E1 - OSPF external type 1, E2 - OSPF external type 2, E - EGP
i - IS-IS, L1 - IS-IS level-1, L2 - IS-IS level-2, ia - IS-IS
inter area
* - candidate default, U - per-user static route, o - ODR
P - periodic downloaded static route

Gateway of last resort is not set

172.16.0.0/16 is variably subnetted, 3 subnets, 2 masks


C 172.16.12.0/24 is directly connected, Ethernet0
O 172.16.13.0/24 [110/65] via 172.16.1.5, 00:00:14, Serial0
C 172.16.1.4/30 is directly connected, Serial0

Step 4 Save the configurations


At the privileged EXEC mode prompt on both routers, type the command copy running-config
startup-config.

Step 5 Create the campus DHCP address pool on the campus router
To configure the campus LAN pool, use the following commands:

campus(config)#ip dhcp pool campus


campus(dhcp-config)#network 172.16.12.0 255.255.255.0
campus(dhcp-config)#default-router 172.16.12.1
campus(dhcp-config)#dns-server 172.16.12.2
campus(dhcp-config)#domain-name foo.com
campus(dhcp-config)#netbios-name-server 172.16.12.10

Step 6 Create the remote DHCP address pool on the campus router
To configure the remote LAN pool, use the following commands:

campus(dhcp-config)#ip dhcp pool remote


campus(dhcp-config)#network 172.16.13.0 255.255.255.0
campus(dhcp-config)#default-router 172.16.13.1
campus(dhcp-config)#dns-server 172.16.12.2
campus(dhcp-config)#domain-name foo.com
campus(dhcp-config)#netbios-name-server 172.16.12.10

Step 7 Exclude addresses from pool


a. To exclude addresses from the pool, use the following commands:

campus(config)#ip dhcp excluded-address 172.16.12.1 172.16.12.11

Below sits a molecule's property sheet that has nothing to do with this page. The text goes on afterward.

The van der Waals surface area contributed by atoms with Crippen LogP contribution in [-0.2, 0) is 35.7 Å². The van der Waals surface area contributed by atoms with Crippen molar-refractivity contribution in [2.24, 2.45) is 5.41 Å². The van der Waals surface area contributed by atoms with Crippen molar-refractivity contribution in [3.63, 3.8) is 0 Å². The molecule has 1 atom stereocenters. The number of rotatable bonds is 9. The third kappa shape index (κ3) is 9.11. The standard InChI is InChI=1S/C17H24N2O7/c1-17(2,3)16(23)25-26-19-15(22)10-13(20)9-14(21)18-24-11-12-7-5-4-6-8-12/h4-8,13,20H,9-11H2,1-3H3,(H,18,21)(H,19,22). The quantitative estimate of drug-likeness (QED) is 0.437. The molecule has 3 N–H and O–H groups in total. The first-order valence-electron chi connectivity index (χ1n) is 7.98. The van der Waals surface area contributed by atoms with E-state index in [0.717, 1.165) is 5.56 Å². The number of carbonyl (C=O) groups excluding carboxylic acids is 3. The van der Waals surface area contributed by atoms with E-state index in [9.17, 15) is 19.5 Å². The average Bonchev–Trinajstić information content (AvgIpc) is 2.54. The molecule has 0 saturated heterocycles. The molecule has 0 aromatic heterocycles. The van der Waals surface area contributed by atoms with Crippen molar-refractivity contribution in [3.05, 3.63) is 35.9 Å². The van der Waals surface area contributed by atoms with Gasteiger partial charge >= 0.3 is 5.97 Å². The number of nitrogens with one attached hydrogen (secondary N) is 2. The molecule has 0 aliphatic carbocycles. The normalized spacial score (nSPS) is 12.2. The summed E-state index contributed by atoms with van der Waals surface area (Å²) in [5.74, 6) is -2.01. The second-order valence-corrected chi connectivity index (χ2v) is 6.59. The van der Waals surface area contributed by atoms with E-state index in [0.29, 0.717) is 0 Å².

campus(config)#ip dhcp excluded-address 172.16.13.1 172.16.13.11

12 - 27 CCNA 4: WAN Technologies v 3.1 - Lab 1.2.8 Copyright  2003, Cisco Systems, Inc.
This defines the address range to be excluded from dynamic issue by the DHCP server.
b. Why would addresses be excluded? Servers, routers, and so on.

Step 8 Verify DHCP operation on the campus router

a. From the workstation directly connected to the campus router configure the TCP/IP properties
for the workstation to obtain its IP properties automatically from DHCP. These properties include
the IP address and the Domain Name System (DNS) server address.
b. After changing the configuration, reboot the workstation. View the TCP/IP configuration
information on each host. If running Windows 98, go to Start > Run > winipcfg /all. With
Windows 2000 or higher, use ipconfig /all in a DOS command prompt window.
c. What IP address was assigned to the workstation? 172.16.12.11

Step 9 Configuring DHCP relay


Configure the remote router with the ip helper-address command to enable forwarding of
broadcasts, as unicast packets, to the specific server. This command must to be configured on the
LAN interface of the remote router for DHCP to function:

remote(config)#interface fastethernet 0